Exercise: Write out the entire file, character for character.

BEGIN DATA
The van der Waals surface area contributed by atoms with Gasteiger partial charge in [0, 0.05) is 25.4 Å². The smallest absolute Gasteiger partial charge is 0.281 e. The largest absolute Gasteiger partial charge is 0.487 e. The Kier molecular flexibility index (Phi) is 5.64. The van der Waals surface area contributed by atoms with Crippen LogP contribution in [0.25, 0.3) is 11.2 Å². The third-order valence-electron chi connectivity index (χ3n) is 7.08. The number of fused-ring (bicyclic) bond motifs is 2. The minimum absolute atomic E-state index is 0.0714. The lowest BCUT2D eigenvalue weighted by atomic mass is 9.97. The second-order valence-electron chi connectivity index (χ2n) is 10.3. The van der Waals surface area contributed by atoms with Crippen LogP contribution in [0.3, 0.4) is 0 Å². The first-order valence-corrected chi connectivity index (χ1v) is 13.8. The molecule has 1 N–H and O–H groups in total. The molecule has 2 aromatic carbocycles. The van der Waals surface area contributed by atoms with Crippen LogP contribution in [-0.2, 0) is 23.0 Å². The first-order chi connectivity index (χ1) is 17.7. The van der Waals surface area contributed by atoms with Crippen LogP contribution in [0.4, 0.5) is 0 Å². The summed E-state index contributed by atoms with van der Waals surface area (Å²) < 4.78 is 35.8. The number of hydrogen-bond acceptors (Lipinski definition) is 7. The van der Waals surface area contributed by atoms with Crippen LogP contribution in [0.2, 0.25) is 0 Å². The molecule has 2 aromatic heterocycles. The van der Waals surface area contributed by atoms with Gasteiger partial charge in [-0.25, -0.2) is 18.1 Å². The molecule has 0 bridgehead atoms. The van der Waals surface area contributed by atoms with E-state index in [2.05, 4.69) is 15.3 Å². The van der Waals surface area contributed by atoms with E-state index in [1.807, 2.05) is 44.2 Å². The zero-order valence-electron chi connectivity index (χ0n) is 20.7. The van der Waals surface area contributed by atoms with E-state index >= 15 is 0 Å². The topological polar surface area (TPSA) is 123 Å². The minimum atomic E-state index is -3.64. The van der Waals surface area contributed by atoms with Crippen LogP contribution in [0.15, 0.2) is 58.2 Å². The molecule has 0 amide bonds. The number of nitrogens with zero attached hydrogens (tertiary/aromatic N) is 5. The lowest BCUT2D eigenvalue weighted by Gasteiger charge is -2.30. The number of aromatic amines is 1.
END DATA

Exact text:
The van der Waals surface area contributed by atoms with Gasteiger partial charge in [0, 0.05) is 25.4 Å². The smallest absolute Gasteiger partial charge is 0.281 e. The largest absolute Gasteiger partial charge is 0.487 e. The Kier molecular flexibility index (Phi) is 5.64. The van der Waals surface area contributed by atoms with Crippen LogP contribution in [0.25, 0.3) is 11.2 Å². The third-order valence-electron chi connectivity index (χ3n) is 7.08. The number of fused-ring (bicyclic) bond motifs is 2. The minimum absolute atomic E-state index is 0.0714. The lowest BCUT2D eigenvalue weighted by atomic mass is 9.97. The second-order valence-electron chi connectivity index (χ2n) is 10.3. The van der Waals surface area contributed by atoms with Crippen LogP contribution in [0.3, 0.4) is 0 Å². The first-order valence-corrected chi connectivity index (χ1v) is 13.8. The molecule has 1 N–H and O–H groups in total. The molecule has 2 aromatic carbocycles. The van der Waals surface area contributed by atoms with Crippen LogP contribution in [-0.2, 0) is 23.0 Å². The first-order chi connectivity index (χ1) is 17.7. The van der Waals surface area contributed by atoms with Crippen LogP contribution in [0.4, 0.5) is 0 Å². The summed E-state index contributed by atoms with van der Waals surface area (Å²) < 4.78 is 35.8. The number of hydrogen-bond acceptors (Lipinski definition) is 7. The van der Waals surface area contributed by atoms with Crippen LogP contribution in [0.2, 0.25) is 0 Å². The molecule has 2 aromatic heterocycles. The van der Waals surface area contributed by atoms with Gasteiger partial charge in [-0.25, -0.2) is 18.1 Å². The molecule has 0 bridgehead atoms. The van der Waals surface area contributed by atoms with E-state index in [2.05, 4.69) is 15.3 Å². The van der Waals surface area contributed by atoms with E-state index in [1.807, 2.05) is 44.2 Å². The zero-order valence-electron chi connectivity index (χ0n) is 20.7. The van der Waals surface area contributed by atoms with E-state index >= 15 is 0 Å². The topological polar surface area (TPSA) is 123 Å². The minimum atomic E-state index is -3.64. The van der Waals surface area contributed by atoms with Crippen LogP contribution in [0.15, 0.2) is 58.2 Å². The molecule has 0 amide bonds. The number of nitrogens with zero attached hydrogens (tertiary/aromatic N) is 5. The lowest BCUT2D eigenvalue weighted by Gasteiger charge is -2.30. The number of aromatic amines is 1.